October 12, 2012
Little Women – A Literary Comparison of Movie and Book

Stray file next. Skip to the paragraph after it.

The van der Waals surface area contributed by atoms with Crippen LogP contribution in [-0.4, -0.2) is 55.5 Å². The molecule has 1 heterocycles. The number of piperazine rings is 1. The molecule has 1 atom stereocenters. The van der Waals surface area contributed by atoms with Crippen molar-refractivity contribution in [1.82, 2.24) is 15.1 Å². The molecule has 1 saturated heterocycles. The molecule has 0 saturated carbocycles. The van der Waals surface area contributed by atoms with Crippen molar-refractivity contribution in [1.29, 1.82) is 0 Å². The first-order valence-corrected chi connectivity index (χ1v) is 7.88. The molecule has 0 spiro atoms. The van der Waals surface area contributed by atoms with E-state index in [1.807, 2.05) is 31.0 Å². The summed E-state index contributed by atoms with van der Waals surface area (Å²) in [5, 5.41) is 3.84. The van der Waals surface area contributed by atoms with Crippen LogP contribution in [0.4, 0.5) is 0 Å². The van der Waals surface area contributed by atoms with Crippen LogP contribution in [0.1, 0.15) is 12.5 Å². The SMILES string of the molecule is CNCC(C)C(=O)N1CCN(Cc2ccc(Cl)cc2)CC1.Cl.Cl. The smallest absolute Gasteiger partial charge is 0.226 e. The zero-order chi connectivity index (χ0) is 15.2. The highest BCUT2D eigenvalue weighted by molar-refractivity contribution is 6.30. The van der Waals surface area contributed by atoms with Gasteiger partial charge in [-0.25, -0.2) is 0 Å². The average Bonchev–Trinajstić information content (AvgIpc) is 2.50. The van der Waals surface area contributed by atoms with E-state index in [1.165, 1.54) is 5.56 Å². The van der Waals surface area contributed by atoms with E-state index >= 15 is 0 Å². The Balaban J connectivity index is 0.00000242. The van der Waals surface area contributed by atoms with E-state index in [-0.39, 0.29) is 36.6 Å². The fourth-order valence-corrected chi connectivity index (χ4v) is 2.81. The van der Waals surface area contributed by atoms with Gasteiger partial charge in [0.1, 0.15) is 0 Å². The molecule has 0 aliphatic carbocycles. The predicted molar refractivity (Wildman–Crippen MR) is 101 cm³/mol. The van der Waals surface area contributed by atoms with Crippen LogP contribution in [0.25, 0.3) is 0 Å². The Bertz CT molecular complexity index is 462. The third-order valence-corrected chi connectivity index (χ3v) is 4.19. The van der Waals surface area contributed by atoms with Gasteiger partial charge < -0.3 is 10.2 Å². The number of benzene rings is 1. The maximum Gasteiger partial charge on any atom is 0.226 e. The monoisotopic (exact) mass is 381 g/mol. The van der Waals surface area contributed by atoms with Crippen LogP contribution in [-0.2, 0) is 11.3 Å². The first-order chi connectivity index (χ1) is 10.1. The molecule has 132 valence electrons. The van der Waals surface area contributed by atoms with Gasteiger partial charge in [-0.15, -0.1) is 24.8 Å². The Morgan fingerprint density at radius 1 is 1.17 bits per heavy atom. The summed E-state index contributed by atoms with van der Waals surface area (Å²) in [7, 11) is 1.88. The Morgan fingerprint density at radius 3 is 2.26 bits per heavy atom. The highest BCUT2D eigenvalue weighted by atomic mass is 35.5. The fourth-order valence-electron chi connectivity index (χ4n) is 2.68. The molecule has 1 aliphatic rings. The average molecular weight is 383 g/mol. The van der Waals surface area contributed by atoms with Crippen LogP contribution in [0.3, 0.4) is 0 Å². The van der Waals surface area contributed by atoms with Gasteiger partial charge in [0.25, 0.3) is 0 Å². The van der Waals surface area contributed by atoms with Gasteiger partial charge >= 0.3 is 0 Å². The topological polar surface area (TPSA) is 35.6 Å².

Little Women” written by Louisa May Alcott in 1868 has been recreated in four television series, four made for TV movies, and five feature length movies since 1918. The most recent version made in 1994 featuring such well known actresses as Wynona Ryder as the beloved Jo, and Susan Sarandon as Marmee. Rarely does a reader find satisfaction with a movie after reading the book, as the book most always brings us more depth into the lives of our favorite characters. Since I have not seen the other movie versions of the novel, I cannot say what differences there were between the book and the other movies. The 1994 movie version starring Winona Ryder as Jo, Susan Sarandon as Marmee, Claire Danes as Beth, Kirsten Dunst as Amy, and Trini Alvarado as Meg is the movie version I chose for my comparison. As a movie lover, I enjoyed the movie yet was disappointed somewhat with it after having read the book. I saw this movie when it first came out and absolutely fell in love with the March family. I wanted to be one of the sisters, live in that house, and spend time with them. I’ve never read the book until now because I’ve always been intimidated by the size of it. It took me a while to read, but it was definitely worth it. The book is split into two parts: part one ending once Meg gets married. The movie follows part one of Little Women almost exactly. Both start out on Christmas Eve with the girls singing before going to bed. On Christmas morning, Hannah makes a wonderful feast that the girls bring to the Hummel’s, a poor family in town that they look after. The party that Jo and Meg are invited to is exactly like the book. Jo burns off a piece of Meg’s hair, which is captured beautifully in the movie. Jo dodges a boy that wants to dance with her at the party which lands her in an alcove where she meets Laurie for the first time. Laurie tells Jo all about his time abroad. Jo and Laurie dance in the hallway where no one can see them so Jo will not be embarrassed by the burn on the back of her dress. They run into Meg who has sprained her ankle, and Laurie offers to take them home in his carriage. Jo and Laurie’s friendship blooms from this point on as does his relationship with the March family. Their friendship feels just as effortless in the book as it appears on screen. In the movie, the March girls play in the snow with Laurie while Mr. Brooke approaches Marmee and Meg. Mr. Brooke is not introduced this early in the book. We do not meet him until about a quarter of the way into the book. The girls also do not spend as much time with Laurie so early in the book. A speedy procession of the relationships was a necessity in the movie because of having to cram so much information into a two hour presentation. However, I really enjoyed in the book how Laurie remained a mystery for a while. Piquing both the Jo’s and the reader’s attention. In both the book and movie Amy is struck by her teacher for the limes, Jo writes about her inner struggles for having to conform to the ways of society, and the March girls have their secret society of plays and the Pickwick Portfolio. They accept Laurie as a member and he gives the girls a ‘post office’ for them to share “their most appalling secrets.” Beth and Mr. Laurence have a much larger part in the books. Beth is often going next door to use Mr. Laurence’s piano, and plays the music that he secretly places out for her. Beth reminds Mr. Laurence of his daughter that passed away at a young age, and so he dotes upon her. Amy is just as jealous in the movie as she is in the book that Meg and Jo get to go to the theater with Laurie and John. Amy burns Jo’s manuscript that she’s been writing for years. Jo lashes out and yells at Amy saying she never wants to see her again. Amy apologizes, but Jo ignores her because she’s so upset....